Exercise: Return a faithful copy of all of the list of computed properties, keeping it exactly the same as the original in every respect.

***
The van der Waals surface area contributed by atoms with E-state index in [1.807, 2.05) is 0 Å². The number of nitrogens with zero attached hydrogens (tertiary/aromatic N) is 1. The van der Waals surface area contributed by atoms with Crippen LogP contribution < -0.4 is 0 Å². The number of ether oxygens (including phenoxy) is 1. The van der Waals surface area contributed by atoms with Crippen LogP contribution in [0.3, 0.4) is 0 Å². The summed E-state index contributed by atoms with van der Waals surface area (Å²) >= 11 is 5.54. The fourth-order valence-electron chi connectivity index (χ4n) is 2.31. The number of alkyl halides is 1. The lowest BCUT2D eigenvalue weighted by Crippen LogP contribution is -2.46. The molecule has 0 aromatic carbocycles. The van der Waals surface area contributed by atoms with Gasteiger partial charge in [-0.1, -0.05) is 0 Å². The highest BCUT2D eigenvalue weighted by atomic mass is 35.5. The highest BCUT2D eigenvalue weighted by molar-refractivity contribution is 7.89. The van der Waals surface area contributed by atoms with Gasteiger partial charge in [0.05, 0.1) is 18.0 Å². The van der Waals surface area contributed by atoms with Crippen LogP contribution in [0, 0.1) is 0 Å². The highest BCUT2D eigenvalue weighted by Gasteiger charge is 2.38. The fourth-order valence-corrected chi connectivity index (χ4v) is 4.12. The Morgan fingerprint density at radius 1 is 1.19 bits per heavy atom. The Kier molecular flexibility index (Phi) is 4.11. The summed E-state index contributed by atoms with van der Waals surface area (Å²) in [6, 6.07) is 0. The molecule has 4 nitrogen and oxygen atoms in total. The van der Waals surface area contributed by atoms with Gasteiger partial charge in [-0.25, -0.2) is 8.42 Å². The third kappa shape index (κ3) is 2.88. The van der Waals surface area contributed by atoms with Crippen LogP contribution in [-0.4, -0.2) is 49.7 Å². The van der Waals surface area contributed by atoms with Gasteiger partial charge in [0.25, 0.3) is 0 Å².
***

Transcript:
The van der Waals surface area contributed by atoms with E-state index in [1.807, 2.05) is 0 Å². The number of nitrogens with zero attached hydrogens (tertiary/aromatic N) is 1. The van der Waals surface area contributed by atoms with Crippen LogP contribution < -0.4 is 0 Å². The number of ether oxygens (including phenoxy) is 1. The van der Waals surface area contributed by atoms with Crippen LogP contribution in [0.3, 0.4) is 0 Å². The summed E-state index contributed by atoms with van der Waals surface area (Å²) >= 11 is 5.54. The fourth-order valence-electron chi connectivity index (χ4n) is 2.31. The number of alkyl halides is 1. The lowest BCUT2D eigenvalue weighted by Crippen LogP contribution is -2.46. The molecule has 0 aromatic carbocycles. The van der Waals surface area contributed by atoms with Gasteiger partial charge in [-0.1, -0.05) is 0 Å². The highest BCUT2D eigenvalue weighted by atomic mass is 35.5. The highest BCUT2D eigenvalue weighted by molar-refractivity contribution is 7.89. The van der Waals surface area contributed by atoms with Gasteiger partial charge in [0.05, 0.1) is 18.0 Å². The van der Waals surface area contributed by atoms with Crippen LogP contribution in [0, 0.1) is 0 Å². The highest BCUT2D eigenvalue weighted by Gasteiger charge is 2.38. The fourth-order valence-corrected chi connectivity index (χ4v) is 4.12. The Morgan fingerprint density at radius 1 is 1.19 bits per heavy atom. The Kier molecular flexibility index (Phi) is 4.11. The summed E-state index contributed by atoms with van der Waals surface area (Å²) in [6, 6.07) is 0. The molecule has 4 nitrogen and oxygen atoms in total. The van der Waals surface area contributed by atoms with Gasteiger partial charge in [-0.25, -0.2) is 8.42 Å². The third kappa shape index (κ3) is 2.88. The van der Waals surface area contributed by atoms with Crippen LogP contribution in [-0.4, -0.2) is 49.7 Å². The van der Waals surface area contributed by atoms with Gasteiger partial charge in [0.25, 0.3) is 0 Å².